Another factor was that although Lincoln was happy to extend gradual, compensated emancipation to the slaveholders in the border states, he could not find any bargaining partners. This remained true even as the political climate changed in favor of emancipation. It remained true even as Lincoln began warning people that Lincoln felt that in delaying emancipation, he was fighting the war with an important hand tied behind his back. Border State politicians were simply not in a position to compromise. Lincoln, even in the Emancipation Proclamation itself, did not free the slaves in the Border States (everyone agreed that would require a constitutional amendment). However, the Emancipation Proclamation did not contain any provisions for gradual or compensated emancipation. This was a rather late, and perhaps startling, development, because in preliminary drafts of the Emancipation Proclamation, including one made public in September 1862, Lincoln seemed to favor some sort of compensation. He must have Kentucky, but it seemed that the cost of keeping it was getting lower.
Another factor for Lincoln was the refusal of the black elite that was already free, and those first coming to freedom, to consider themselves as less than Americans. They built this country and lived here for centuries. They were not going to leave. Of course, in any large group, there are exceptions, and Foner describes a failed attempt to actually colonize slaves that was mired in graft, and eventually had to be suspended.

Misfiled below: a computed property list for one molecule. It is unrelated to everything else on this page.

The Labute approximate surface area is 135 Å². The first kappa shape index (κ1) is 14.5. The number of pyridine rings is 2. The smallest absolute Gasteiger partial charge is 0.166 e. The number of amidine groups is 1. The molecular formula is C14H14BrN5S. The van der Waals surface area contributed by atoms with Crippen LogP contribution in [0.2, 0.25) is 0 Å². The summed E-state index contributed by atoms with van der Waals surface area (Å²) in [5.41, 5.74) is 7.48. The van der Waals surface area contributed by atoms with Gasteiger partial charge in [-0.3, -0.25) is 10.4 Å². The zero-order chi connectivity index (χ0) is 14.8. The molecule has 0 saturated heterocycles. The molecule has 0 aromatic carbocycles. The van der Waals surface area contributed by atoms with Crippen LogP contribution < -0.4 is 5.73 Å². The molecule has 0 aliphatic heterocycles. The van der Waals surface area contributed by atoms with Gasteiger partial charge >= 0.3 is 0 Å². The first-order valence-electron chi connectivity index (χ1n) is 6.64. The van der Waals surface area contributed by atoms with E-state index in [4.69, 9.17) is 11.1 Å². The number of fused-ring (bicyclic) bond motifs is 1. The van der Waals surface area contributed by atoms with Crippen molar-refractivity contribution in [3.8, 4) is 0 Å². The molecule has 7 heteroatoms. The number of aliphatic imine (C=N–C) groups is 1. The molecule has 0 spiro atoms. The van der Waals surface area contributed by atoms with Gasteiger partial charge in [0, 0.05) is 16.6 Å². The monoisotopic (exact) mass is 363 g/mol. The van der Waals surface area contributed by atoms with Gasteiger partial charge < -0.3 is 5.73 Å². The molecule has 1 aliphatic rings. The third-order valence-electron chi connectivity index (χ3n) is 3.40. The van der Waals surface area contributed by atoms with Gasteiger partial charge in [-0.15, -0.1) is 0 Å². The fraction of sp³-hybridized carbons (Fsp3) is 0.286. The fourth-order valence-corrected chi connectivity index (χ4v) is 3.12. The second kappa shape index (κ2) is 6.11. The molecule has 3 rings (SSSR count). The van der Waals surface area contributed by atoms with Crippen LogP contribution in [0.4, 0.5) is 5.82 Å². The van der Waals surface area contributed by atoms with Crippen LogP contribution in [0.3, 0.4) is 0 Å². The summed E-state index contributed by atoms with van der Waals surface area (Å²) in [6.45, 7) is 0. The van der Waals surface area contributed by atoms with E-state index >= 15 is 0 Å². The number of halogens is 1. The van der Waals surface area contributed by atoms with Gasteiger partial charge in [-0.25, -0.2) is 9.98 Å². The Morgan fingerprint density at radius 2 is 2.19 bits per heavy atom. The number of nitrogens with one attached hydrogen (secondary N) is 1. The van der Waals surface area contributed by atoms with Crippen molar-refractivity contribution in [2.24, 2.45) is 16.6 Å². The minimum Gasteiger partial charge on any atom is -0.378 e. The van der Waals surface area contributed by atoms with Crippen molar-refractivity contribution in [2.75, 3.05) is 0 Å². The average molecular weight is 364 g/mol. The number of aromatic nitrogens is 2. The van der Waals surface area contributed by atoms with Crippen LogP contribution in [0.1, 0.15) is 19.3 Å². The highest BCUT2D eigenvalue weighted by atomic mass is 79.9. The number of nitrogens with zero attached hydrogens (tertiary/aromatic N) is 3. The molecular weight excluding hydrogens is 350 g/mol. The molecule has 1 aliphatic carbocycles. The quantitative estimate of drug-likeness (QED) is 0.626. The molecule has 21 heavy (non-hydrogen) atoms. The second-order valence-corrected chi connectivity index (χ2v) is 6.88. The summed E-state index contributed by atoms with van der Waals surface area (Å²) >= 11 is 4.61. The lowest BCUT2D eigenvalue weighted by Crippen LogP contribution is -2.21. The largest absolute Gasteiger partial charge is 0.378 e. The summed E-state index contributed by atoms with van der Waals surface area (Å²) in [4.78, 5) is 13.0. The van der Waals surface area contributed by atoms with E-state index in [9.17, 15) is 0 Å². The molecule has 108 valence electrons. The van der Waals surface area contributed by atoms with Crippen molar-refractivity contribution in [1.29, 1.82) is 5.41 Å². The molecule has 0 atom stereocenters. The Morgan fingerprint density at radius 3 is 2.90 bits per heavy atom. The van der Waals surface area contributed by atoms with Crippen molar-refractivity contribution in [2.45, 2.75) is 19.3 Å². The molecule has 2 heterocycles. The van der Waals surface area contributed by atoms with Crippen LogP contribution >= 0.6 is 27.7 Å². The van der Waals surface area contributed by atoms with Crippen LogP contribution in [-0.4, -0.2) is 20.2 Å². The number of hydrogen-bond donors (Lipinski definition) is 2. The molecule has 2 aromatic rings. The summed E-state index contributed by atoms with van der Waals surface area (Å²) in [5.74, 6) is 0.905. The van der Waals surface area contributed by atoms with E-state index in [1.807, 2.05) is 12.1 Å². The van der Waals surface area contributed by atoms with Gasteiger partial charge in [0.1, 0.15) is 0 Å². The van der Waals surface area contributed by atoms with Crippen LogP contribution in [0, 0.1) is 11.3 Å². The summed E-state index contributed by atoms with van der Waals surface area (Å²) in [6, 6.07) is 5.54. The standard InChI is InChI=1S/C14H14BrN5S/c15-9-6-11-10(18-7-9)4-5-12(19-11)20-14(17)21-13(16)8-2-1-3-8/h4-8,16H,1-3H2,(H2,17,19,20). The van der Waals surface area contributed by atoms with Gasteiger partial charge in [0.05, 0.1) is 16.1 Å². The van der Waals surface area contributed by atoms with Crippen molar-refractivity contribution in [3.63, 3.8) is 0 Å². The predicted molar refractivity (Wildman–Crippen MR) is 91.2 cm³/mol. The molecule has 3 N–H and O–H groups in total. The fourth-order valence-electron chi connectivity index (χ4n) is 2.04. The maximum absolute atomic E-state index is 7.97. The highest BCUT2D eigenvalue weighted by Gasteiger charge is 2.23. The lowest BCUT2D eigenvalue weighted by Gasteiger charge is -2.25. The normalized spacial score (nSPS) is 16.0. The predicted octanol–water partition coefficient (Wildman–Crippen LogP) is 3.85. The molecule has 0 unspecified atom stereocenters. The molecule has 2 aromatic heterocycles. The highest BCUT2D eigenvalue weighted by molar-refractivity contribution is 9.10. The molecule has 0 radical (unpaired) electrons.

Lincoln continued to believe in colonization because he believed, as a practical matter, that racial equality was against human nature. Lincoln’s private conversations, including his well-known “stories,” were that of a man of his time, full of racial epithets. His public speeches seem disappointing to the 21st century ear. However, it is important to remember that we tend to read Lincoln in a vacuum. Since we are only interested in what Lincoln had to say, we tend to ignore what other important people of the time were thinking and saying, which was almost always far worse. Lincoln was a professional politician who was not in the business of insulting his constituents. Moreover, if you parse his public statements, you realize that Lincoln never said that black people were inferior, even during the Lincoln-Douglas debates in Southern Illinois. What Lincoln did say was that since the two races could not live together as equals, he, like anyone, would prefer to be the dominant race. Not that white people deserved to be, but simply that someone had to be.